Key facts: Uzbekistan

by World Grain Staff
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Capital: Tashkent (Toshkent)

Population: 27,606,007 (July 2009 est.)

Religions: Muslim 88% (mostly Sunnis), Eastern Orthodox 9%, other 3%.

Location: Central Asia north of Afghanistan.

Government: Republic; authoritarian presidential rule, with little power outside the executive branch. Chief of state: President Islom Karimov (since March 24, 1990); Head of government: Prime Minister Shavkat Mirziyoyev (since Dec. 11, 2003).

Economy: Uzbekistan is a dry, landlocked country of which 11% consists of intensely cultivated, irrigated river valleys. More than 60% of its population lives in densely populated rural communities. Uzbekistan is now the world’s second-largest cotton exporter and fifth-largest producer; it relies heavily on cotton production as the major source of export earnings and has come under increasing international criticism for the use of child labor in its annual cotton harvest. Other major export earners include gold, natural gas and oil. Following independence in September 1991, the government sought to prop up its Soviet-style command economy with subsidies and tight controls on production and prices. While aware of the need to improve the investment climate, the government still sponsors measures that often increase, not decrease, its control over business decisions. A sharp increase in the inequality of income distribution has hurt the lower ranks of society since Uzbekistan achieved independence. In 2003, the government accepted Article VIII obligations under the International Monetary Fund, providing for full currency convertibility. However, strict currency controls and tightening of borders have lessened the effects of convertibility and have also led to some shortages that have further stifled economic activity. The Central Bank often delays or restricts convertibility, especially for consumer goods. Potential investment by Russia and China in Uzbekistan’s gas and oil industry, as well as increased cooperation with South Korea in the realm of civil aviation, may boost growth prospects. In November 2005, Russian President Vladimir Putin and Uzbekistan President Karimov signed an "alliance" which included provisions for economic and business cooperation. Russian businesses have shown increased interest in Uzbekistan, especially in mining, telecom, and oil and gas. In 2006, Uzbekistan took steps to rejoin the Collective Security Treaty Organization (CSTO) and the Eurasian Economic Community (EurASEC), which it subsequently left in 2008. Uzbek authorities have accused the U.S. and other foreign companies operating in Uzbekistan of violating Uzbek tax laws and have frozen their assets.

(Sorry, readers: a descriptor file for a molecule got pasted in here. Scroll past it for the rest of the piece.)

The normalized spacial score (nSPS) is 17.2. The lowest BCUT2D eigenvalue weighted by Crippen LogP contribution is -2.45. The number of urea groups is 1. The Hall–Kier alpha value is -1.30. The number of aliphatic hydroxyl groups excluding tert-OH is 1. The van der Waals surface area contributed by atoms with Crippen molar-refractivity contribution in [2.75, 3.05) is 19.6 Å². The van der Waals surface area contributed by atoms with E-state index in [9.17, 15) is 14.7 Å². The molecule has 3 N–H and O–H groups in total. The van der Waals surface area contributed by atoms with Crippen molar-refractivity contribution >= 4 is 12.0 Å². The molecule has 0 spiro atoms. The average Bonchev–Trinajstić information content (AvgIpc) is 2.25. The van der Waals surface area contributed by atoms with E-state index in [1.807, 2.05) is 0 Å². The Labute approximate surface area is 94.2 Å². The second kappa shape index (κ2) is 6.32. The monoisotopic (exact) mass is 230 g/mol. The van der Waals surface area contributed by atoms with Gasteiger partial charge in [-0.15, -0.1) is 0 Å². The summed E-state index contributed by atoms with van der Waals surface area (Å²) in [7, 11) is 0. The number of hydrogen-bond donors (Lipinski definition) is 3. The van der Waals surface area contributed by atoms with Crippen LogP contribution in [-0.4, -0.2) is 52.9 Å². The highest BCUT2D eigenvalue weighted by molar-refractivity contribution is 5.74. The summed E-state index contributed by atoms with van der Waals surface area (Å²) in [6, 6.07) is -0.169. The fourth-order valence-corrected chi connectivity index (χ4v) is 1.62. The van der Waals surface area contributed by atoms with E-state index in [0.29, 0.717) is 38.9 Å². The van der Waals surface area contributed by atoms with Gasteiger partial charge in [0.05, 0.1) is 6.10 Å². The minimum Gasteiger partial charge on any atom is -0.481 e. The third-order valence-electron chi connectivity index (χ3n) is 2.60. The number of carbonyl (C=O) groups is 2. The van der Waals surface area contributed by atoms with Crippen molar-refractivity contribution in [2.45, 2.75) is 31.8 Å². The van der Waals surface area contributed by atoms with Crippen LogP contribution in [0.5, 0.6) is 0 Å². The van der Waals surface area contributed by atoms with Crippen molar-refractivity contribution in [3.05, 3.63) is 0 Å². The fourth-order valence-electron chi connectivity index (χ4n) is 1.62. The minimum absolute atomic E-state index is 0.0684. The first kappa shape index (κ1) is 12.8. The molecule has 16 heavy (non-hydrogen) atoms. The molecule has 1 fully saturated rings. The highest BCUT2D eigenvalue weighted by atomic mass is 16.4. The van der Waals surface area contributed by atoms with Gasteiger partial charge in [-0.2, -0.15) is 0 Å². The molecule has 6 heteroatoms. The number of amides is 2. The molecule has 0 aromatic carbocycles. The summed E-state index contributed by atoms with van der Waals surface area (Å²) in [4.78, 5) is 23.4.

GDP per capita: $2,600 (2008 est.); Inflation: 14% (2008 est.); note: official data based on independent analysis of consumer prices, inflation reached 38% in 2008; Unemployment 1% (2008 est.); note: officially measured by the Ministry of Labor, plus another 20% underemployed.

Currency: Uzbekistani soum (UZS). 1,510 Soum equal 1 U.S. dollar (Dec. 15, 2009).

Exports: $10.37 billion (2008 est.): cotton, gold, energy products, mineral fertilizers, ferrous and non-ferrous metals, textiles, food products, machinery and automobiles.

Imports: $7.07 billion (2008 est.): machinery and equipment, foodstuffs, chemicals, ferrous and non-ferrous metals

Major crops/agricultural products: Cotton, vegetables, fruits grain; livestock.

Agriculture: 25.8% of GDP and 44% of the labor force

Internet: Code. .uz; 50,228 (2009) hosts and 2.469 million (2008) users.

Source: CIA World Factbook